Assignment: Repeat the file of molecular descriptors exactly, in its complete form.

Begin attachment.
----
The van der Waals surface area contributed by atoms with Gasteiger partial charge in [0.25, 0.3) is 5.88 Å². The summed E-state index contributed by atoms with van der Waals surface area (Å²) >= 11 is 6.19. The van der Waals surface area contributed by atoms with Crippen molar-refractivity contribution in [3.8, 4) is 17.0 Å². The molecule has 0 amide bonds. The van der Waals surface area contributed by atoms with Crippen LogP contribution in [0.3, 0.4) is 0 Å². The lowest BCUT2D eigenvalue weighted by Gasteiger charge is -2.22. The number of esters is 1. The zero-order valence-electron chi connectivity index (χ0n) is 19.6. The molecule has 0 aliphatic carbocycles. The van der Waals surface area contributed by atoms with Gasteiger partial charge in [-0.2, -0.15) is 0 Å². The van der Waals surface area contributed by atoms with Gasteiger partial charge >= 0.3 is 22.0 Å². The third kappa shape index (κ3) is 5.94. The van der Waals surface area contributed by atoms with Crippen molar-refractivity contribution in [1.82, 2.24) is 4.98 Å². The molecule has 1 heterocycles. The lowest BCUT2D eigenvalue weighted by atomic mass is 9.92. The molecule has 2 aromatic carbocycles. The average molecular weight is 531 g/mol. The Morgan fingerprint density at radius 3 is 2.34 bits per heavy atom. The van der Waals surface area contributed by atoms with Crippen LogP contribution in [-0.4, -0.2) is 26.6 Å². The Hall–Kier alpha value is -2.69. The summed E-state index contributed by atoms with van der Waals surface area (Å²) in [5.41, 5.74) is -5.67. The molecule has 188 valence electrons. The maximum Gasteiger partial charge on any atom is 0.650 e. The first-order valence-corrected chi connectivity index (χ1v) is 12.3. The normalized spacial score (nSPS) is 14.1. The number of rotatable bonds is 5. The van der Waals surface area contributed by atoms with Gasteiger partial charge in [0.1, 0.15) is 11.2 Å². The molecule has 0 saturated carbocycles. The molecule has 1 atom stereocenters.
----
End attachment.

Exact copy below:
The van der Waals surface area contributed by atoms with Gasteiger partial charge in [0.25, 0.3) is 5.88 Å². The summed E-state index contributed by atoms with van der Waals surface area (Å²) >= 11 is 6.19. The van der Waals surface area contributed by atoms with Crippen molar-refractivity contribution in [3.8, 4) is 17.0 Å². The molecule has 0 amide bonds. The van der Waals surface area contributed by atoms with Crippen LogP contribution in [0.3, 0.4) is 0 Å². The lowest BCUT2D eigenvalue weighted by Gasteiger charge is -2.22. The number of esters is 1. The zero-order valence-electron chi connectivity index (χ0n) is 19.6. The molecule has 0 aliphatic carbocycles. The van der Waals surface area contributed by atoms with Gasteiger partial charge in [-0.2, -0.15) is 0 Å². The van der Waals surface area contributed by atoms with Gasteiger partial charge >= 0.3 is 22.0 Å². The third kappa shape index (κ3) is 5.94. The van der Waals surface area contributed by atoms with Crippen molar-refractivity contribution in [1.82, 2.24) is 4.98 Å². The molecule has 1 heterocycles. The lowest BCUT2D eigenvalue weighted by atomic mass is 9.92. The molecule has 2 aromatic carbocycles. The average molecular weight is 531 g/mol. The Morgan fingerprint density at radius 3 is 2.34 bits per heavy atom. The van der Waals surface area contributed by atoms with Crippen LogP contribution in [-0.4, -0.2) is 26.6 Å². The Hall–Kier alpha value is -2.69. The summed E-state index contributed by atoms with van der Waals surface area (Å²) in [5.41, 5.74) is -5.67. The molecule has 188 valence electrons. The maximum Gasteiger partial charge on any atom is 0.650 e. The first-order valence-corrected chi connectivity index (χ1v) is 12.3. The normalized spacial score (nSPS) is 14.1. The number of rotatable bonds is 5. The van der Waals surface area contributed by atoms with Gasteiger partial charge in [0.1, 0.15) is 11.2 Å². The molecule has 0 saturated carbocycles. The molecule has 1 atom stereocenters.